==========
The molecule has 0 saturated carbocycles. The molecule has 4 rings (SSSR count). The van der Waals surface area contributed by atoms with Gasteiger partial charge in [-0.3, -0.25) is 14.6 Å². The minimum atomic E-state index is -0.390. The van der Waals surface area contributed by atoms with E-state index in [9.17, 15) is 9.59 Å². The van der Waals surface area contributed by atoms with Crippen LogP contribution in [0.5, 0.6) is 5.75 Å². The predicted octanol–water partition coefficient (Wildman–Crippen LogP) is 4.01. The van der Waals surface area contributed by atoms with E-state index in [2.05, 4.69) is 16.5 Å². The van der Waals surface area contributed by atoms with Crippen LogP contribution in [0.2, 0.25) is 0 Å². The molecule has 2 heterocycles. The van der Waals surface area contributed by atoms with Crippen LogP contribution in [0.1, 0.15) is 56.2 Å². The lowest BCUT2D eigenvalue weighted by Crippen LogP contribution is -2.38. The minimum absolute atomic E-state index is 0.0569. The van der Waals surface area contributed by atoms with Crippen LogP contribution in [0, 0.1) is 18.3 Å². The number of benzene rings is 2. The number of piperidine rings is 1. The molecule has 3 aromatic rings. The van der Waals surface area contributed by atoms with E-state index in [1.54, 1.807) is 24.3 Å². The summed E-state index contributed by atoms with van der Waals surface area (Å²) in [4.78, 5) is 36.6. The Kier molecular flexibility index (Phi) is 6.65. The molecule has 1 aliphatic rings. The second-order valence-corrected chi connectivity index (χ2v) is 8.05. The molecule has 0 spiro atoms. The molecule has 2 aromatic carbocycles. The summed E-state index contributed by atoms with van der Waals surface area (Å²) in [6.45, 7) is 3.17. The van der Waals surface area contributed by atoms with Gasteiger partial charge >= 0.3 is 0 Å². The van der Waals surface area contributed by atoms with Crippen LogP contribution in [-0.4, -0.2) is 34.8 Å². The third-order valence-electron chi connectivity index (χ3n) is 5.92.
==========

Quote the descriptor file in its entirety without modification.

The molecule has 0 saturated carbocycles. The molecule has 4 rings (SSSR count). The van der Waals surface area contributed by atoms with Gasteiger partial charge in [-0.3, -0.25) is 14.6 Å². The minimum atomic E-state index is -0.390. The van der Waals surface area contributed by atoms with E-state index in [9.17, 15) is 9.59 Å². The van der Waals surface area contributed by atoms with Crippen LogP contribution in [0.5, 0.6) is 5.75 Å². The predicted octanol–water partition coefficient (Wildman–Crippen LogP) is 4.01. The van der Waals surface area contributed by atoms with E-state index in [2.05, 4.69) is 16.5 Å². The van der Waals surface area contributed by atoms with Crippen LogP contribution in [0.2, 0.25) is 0 Å². The molecule has 2 heterocycles. The van der Waals surface area contributed by atoms with Crippen LogP contribution in [0.1, 0.15) is 56.2 Å². The lowest BCUT2D eigenvalue weighted by Crippen LogP contribution is -2.38. The minimum absolute atomic E-state index is 0.0569. The van der Waals surface area contributed by atoms with Crippen LogP contribution in [0, 0.1) is 18.3 Å². The number of benzene rings is 2. The number of piperidine rings is 1. The molecule has 3 aromatic rings. The van der Waals surface area contributed by atoms with E-state index in [1.54, 1.807) is 24.3 Å². The summed E-state index contributed by atoms with van der Waals surface area (Å²) in [4.78, 5) is 36.6. The Kier molecular flexibility index (Phi) is 6.65. The molecule has 1 aliphatic rings. The second-order valence-corrected chi connectivity index (χ2v) is 8.05. The molecule has 0 spiro atoms. The molecule has 2 aromatic carbocycles. The summed E-state index contributed by atoms with van der Waals surface area (Å²) in [6.45, 7) is 3.17. The van der Waals surface area contributed by atoms with Gasteiger partial charge >= 0.3 is 0 Å². The van der Waals surface area contributed by atoms with Crippen LogP contribution in [-0.4, -0.2) is 34.8 Å². The third-order valence-electron chi connectivity index (χ3n) is 5.92.